Word of G&G overrules word of God
The after-show dinner for the Gilbert & George “Major Exhibition” at Tate Modern (until 7 May), held in the august surroundings of Christ Church Spitalfields, the imposing Hawksmoor-designed church close by G&G’s home in Fournier Street, was not without its controversial moments. Here White Cube majordomo Jay Jopling revealed to the 300-strong crowd—which included Rolling Stone Ronnie Wood and Jason Donovan (the latter the subject of a G&G postcard sculpture which the pop star revealed he has never actually seen)—that the first work he had ever bought was the duo’s Living Sculpture book Dark Shadow for a mere £16. Jopling then bemoaned the lack of “rude words” in his speech, before handing over to Nicholas Serota, expressing the hope that he could rectify the situation. The Tate supremo duly obliged, praising the way that Gilbert & George helped us to understand the world, by their use of, amongst other things, Shit and Spunk. Coming from the normally restrained lips of Sir Nick these effluvial words caused a distinct frisson, but there was a sigh of relief from a nearby White Cuber, who confided to Jetsam that Serota’s choice of expletives did not apparently contravene the no-blasphemy clause that the gallery had signed with the Church authorities for permission to hold their party on the premises.
Keeping it (un)real at Tate
So convincing is Mark Wallinger’s meticulous recreation of peace protester Brian Haw’s Parliament Square anti-war protest at Tate Britain (until 27 August) that Mr Haw has apparently been making a habit of wandering down from Whitehall to the museum’s Duveen Galleries to add a few extra elements and make a few stylistic tweaks. Frantic Tate curators have had to enlist the diplomatic skills of Mark Wallinger in order to gently remind Haw that this is a work of art and not his property on display.
Chapman brothers are not piss artists
Admiration of the elegant verdigris patina on Jake and Dinos Chapmans’ new series of bronzes at Tate Britain (“When Humans Walked the Earth”, until 10 June) was underpinned by ripples of disquiet at their unveiling with one art buff telling all and sundry that such an effect was traditionally achieved by the application of copious amounts of urine. Such an excretory technique would certainly chime well with the miscellaneous bodily functions presented in the works, but the Chapmans’ more squeamish collectors were happy to be reassured by a member of the foundry which helped produce the works that these days the process involved chemicals created in the lab rather than the loo.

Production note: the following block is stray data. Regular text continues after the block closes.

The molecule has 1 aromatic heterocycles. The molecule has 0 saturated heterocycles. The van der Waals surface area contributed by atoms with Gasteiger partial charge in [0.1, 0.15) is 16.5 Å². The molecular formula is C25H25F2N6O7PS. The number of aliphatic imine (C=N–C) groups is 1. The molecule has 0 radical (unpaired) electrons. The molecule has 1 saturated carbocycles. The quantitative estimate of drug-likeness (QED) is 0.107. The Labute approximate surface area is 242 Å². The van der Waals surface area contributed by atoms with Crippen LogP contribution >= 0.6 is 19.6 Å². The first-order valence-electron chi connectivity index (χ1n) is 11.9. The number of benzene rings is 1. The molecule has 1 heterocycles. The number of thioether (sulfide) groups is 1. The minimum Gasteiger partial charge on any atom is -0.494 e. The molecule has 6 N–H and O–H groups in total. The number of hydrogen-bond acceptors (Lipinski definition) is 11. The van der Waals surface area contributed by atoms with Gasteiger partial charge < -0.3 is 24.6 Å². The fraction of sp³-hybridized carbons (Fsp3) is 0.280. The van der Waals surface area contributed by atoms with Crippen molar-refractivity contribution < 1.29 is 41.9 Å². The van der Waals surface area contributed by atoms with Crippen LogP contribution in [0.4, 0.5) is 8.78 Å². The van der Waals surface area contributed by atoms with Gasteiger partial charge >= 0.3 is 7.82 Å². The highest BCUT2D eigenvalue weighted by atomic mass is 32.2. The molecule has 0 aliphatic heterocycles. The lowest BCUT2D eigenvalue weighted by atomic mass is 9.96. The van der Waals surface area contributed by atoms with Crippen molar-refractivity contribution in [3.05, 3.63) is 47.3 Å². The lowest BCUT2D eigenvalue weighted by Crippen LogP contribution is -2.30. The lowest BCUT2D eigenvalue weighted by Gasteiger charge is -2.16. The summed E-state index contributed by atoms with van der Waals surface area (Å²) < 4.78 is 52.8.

Grayson’s balls are better than Kylie’s
Pint-sized pop poppet Kylie Minogue was in a high state of excitement at the opening of the V&A survey of her stage outfits (until 10 June), proclaiming to the adoring assembled throng: “I just can’t believe there are disco balls at the V&A.” Among the crowd craning their necks to see the diminutive Miss Minogue was the UK’s own fashion icon, ceramicist Grayson Perry, whose towering spike heels ensured a clear view of the star, as well making it very clear to all around that he was sporting some sparkly spheres of his own. Adorning the front of Perry’s otherwise unusually plain black shift dress were two breast-high sequinned balls with another cheekily positioned at crotch level. “I call it Chanel with balls,” he confided to Jetsam. Surely it is only a matter of time before Perry’s evermore stunning array of frocks get their own V&A retrospective?
Canny Yoko Ono gets sexual in a sack
The Indica season at London’s Riflemaker gallery ended with a flourish with the seminal 1960s Indica gallery co-founder John Dunbar getting extremely cosy with his best-known artist as he and Yoko Ono revisited the Bag performance pieces that the pair first enacted over 40 years earlier. Before eager crowds jammed into Riflemaker’s modest interior, Mr Dunbar and Yoko put bags over their heads, got into separate body bags and then both climbed into one big bag from which they emitted articles of clothing and disconcertingly sexual sounds. Afterwards the duo took questions from the audience during which veteran artist and Indica exhibitor Colin Self interrogated Ms Ono so keenly that her minders began to get restive, suspecting him of being a rogue reporter who had infiltrated the event. Afterwards at the celebratory dinner, the Riflemaker management attempted a game of surrealist cadavre exquis, but here Yoko showed that, though she might be a performance trooper, she’s way too market-savvy to produce her works gratis: when her turn came, she drew a simple (and unsigned) heart.
Originally appeared in The Art Newspaper as 'Nick Serota: Why s**t and sp**k are important'